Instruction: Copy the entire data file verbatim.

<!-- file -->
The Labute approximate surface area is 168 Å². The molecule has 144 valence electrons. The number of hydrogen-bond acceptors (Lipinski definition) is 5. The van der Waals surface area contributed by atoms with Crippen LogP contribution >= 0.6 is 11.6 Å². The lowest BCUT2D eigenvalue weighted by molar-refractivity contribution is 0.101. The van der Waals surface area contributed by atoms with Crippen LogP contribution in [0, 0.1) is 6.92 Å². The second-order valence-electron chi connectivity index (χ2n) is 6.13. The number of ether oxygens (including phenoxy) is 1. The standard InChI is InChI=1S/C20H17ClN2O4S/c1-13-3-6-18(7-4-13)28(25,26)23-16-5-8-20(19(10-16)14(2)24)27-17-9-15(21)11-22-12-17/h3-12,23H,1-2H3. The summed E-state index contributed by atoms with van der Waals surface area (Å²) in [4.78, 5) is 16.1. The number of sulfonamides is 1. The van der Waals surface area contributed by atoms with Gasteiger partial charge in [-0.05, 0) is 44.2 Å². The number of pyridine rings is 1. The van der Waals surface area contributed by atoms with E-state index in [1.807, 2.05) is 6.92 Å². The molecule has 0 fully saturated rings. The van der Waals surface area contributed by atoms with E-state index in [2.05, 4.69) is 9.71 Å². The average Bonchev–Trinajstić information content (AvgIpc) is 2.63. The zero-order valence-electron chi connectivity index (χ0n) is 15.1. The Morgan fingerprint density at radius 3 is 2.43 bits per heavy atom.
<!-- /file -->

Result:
The Labute approximate surface area is 168 Å². The molecule has 144 valence electrons. The number of hydrogen-bond acceptors (Lipinski definition) is 5. The van der Waals surface area contributed by atoms with Crippen LogP contribution >= 0.6 is 11.6 Å². The lowest BCUT2D eigenvalue weighted by molar-refractivity contribution is 0.101. The van der Waals surface area contributed by atoms with Crippen LogP contribution in [0, 0.1) is 6.92 Å². The second-order valence-electron chi connectivity index (χ2n) is 6.13. The number of ether oxygens (including phenoxy) is 1. The standard InChI is InChI=1S/C20H17ClN2O4S/c1-13-3-6-18(7-4-13)28(25,26)23-16-5-8-20(19(10-16)14(2)24)27-17-9-15(21)11-22-12-17/h3-12,23H,1-2H3. The summed E-state index contributed by atoms with van der Waals surface area (Å²) in [4.78, 5) is 16.1. The number of sulfonamides is 1. The van der Waals surface area contributed by atoms with Gasteiger partial charge in [-0.05, 0) is 44.2 Å². The number of pyridine rings is 1. The van der Waals surface area contributed by atoms with E-state index in [1.807, 2.05) is 6.92 Å². The molecule has 0 fully saturated rings. The van der Waals surface area contributed by atoms with E-state index in [2.05, 4.69) is 9.71 Å². The average Bonchev–Trinajstić information content (AvgIpc) is 2.63. The zero-order valence-electron chi connectivity index (χ0n) is 15.1. The Morgan fingerprint density at radius 3 is 2.43 bits per heavy atom.